Impact of WordPress Redirect on SEO Rankings

SEO ranking or the position of a website in the Search Engine Results Page (SERP) means a lot to every website owner, especially when the sites are to bring profits to their businesses. There are lots of factors that influence whether your website stands higher on the SERP when web-surfers do a search. WordPress redirect is one of the easiest to control and helps maintain your site’s SEO ranking.

Simply put, a WordPress redirect is a way to send your visitors to an alternative URL instead of the one they initially requested. Redirects are useful in many cases and help bring much better user experience than 404 error pages.

The Closed Restaurant

Let’s take a look at this scenario.

A few weeks ago, your friend recommended an amazing restaurant in her area and you can’t wait to take your family to dine there this weekend. After a hard-working week, you’re all excited and get well prepared for the fantastic dinner with your family members. When you arrive, you see a closed door and a sign that says: “We’ve moved!”. Unfortunately, you can’t seem to find its new address. Now that everyone is all starving and upset, you have no choice but to find the nearest restaurant to have dinner.

Disappointing, isn’t it? Not only does the restaurant lose a customer but it also leaves a bad experience for you. In fact, restaurant owners should have put up a contact number or an address of the new store to send all current and new customers to the right place.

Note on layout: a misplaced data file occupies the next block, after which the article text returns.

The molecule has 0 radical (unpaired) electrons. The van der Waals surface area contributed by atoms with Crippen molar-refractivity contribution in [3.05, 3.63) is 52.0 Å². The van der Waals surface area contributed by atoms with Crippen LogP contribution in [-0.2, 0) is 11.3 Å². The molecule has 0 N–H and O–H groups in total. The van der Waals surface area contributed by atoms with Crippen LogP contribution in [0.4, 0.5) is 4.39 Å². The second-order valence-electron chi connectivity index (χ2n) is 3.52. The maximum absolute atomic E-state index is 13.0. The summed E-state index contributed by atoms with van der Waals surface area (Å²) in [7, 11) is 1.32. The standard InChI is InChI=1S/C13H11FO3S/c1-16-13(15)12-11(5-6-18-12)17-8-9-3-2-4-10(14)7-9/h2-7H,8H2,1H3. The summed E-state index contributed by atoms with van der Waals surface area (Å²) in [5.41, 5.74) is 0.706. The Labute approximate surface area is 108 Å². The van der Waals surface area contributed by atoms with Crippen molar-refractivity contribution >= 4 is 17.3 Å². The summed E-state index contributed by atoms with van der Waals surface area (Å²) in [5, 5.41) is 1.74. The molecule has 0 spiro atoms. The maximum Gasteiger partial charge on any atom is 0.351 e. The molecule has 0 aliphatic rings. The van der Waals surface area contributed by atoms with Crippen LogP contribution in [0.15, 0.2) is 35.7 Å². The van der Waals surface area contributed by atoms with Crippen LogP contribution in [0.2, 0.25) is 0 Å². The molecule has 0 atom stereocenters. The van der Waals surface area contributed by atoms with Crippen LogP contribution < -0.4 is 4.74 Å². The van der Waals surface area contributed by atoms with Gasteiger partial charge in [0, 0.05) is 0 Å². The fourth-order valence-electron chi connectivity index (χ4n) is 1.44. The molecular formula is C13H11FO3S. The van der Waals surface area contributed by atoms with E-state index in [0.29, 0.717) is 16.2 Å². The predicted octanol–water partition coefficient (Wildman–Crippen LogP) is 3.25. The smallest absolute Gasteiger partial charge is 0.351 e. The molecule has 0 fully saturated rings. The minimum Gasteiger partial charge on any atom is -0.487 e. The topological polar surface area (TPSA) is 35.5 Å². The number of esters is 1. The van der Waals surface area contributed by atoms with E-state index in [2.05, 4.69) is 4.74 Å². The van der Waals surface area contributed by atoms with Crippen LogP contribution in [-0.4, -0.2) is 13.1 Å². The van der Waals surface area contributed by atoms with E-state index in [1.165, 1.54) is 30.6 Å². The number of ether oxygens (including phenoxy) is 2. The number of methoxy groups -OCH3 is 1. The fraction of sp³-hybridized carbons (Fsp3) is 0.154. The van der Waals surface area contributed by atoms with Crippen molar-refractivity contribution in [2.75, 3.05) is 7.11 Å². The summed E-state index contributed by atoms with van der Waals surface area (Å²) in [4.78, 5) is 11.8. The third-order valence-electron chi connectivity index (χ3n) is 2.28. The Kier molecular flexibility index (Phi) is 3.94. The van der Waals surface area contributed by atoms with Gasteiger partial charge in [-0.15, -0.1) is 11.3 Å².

Why WordPress Redirects are Important

Now think about this scenario from a search engine crawler’s perspective. The crawler wants to index your WordPress webpage, but it’s been moved or temporarily under repair. Hence, those crawlers fail to identify the page. Having no human emotion of disappointment, it makes notes of these negative results instead. Shortly after that, your site starts losing its ranking in search results.

Some website owners, unfortunately, are not aware of this. They think removing a web page is insignificant. In fact, it could frustrate your visitors if they cannot find the pages they’ve bookmarked to get back later. What’s worse, you’ll be losing all the old pages’ traffic and backlink profile.

Without redirects being performed, your web pages are a lot like the closed restaurant in the scenario above which causes your site visitors to move on to another website pretty quickly. Web crawlers, likewise, will have no idea of which web pages to return for indexing. That explains why WordPress redirects are essential to maintaining your SEO rankings and providing the best user experience to your visitors.

Different Types of Redirects

The 3 main types of WordPress redirects that we will take a look at are 301, 302 and Meta Refresh. All redirect types share the same mission that tells site visitors and search engines that the pages they requested are no longer active, and point them to your preferred URLs. Having said that, each redirect accomplishes that mission in a slightly different way.

301 – Permanent Redirects

Most of the time, you’ll be dealing with 301 redirects. So what’s it?

A 301 redirect is a permanent redirect that takes users and web crawlers to a new URL when the original page no longer exists. It is intended to be used when there are no plans to reverse the change.

Why 301 Redirects are Important for SEO

301 redirects are generally considered the best solution for SEO strategy and also recommended by Google for most URL changes. It takes time and effort to build your WordPress site and show search engines that your site is valuable. Therefore, it’s a pity to lose SEO rankings when you’re in the midst of reorganizing your website page architecture.